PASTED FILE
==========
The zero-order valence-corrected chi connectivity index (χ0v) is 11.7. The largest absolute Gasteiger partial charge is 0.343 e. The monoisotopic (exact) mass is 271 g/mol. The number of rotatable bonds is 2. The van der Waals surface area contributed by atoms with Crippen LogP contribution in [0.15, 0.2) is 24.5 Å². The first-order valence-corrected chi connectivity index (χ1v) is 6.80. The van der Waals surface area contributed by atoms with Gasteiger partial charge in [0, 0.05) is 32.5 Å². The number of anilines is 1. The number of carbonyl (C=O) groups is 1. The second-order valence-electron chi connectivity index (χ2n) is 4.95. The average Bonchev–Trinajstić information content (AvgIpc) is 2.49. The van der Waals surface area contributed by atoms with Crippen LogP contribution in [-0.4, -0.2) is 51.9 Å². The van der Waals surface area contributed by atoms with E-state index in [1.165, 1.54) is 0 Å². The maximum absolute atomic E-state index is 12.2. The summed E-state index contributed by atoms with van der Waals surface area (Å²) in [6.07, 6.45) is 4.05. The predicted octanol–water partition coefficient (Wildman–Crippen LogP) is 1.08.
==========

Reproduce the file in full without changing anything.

The zero-order valence-corrected chi connectivity index (χ0v) is 11.7. The largest absolute Gasteiger partial charge is 0.343 e. The monoisotopic (exact) mass is 271 g/mol. The number of rotatable bonds is 2. The van der Waals surface area contributed by atoms with Crippen LogP contribution in [0.15, 0.2) is 24.5 Å². The first-order valence-corrected chi connectivity index (χ1v) is 6.80. The van der Waals surface area contributed by atoms with Gasteiger partial charge in [0, 0.05) is 32.5 Å². The number of anilines is 1. The number of carbonyl (C=O) groups is 1. The second-order valence-electron chi connectivity index (χ2n) is 4.95. The average Bonchev–Trinajstić information content (AvgIpc) is 2.49. The van der Waals surface area contributed by atoms with Crippen LogP contribution in [-0.4, -0.2) is 51.9 Å². The van der Waals surface area contributed by atoms with E-state index in [1.165, 1.54) is 0 Å². The maximum absolute atomic E-state index is 12.2. The summed E-state index contributed by atoms with van der Waals surface area (Å²) in [6.07, 6.45) is 4.05. The predicted octanol–water partition coefficient (Wildman–Crippen LogP) is 1.08.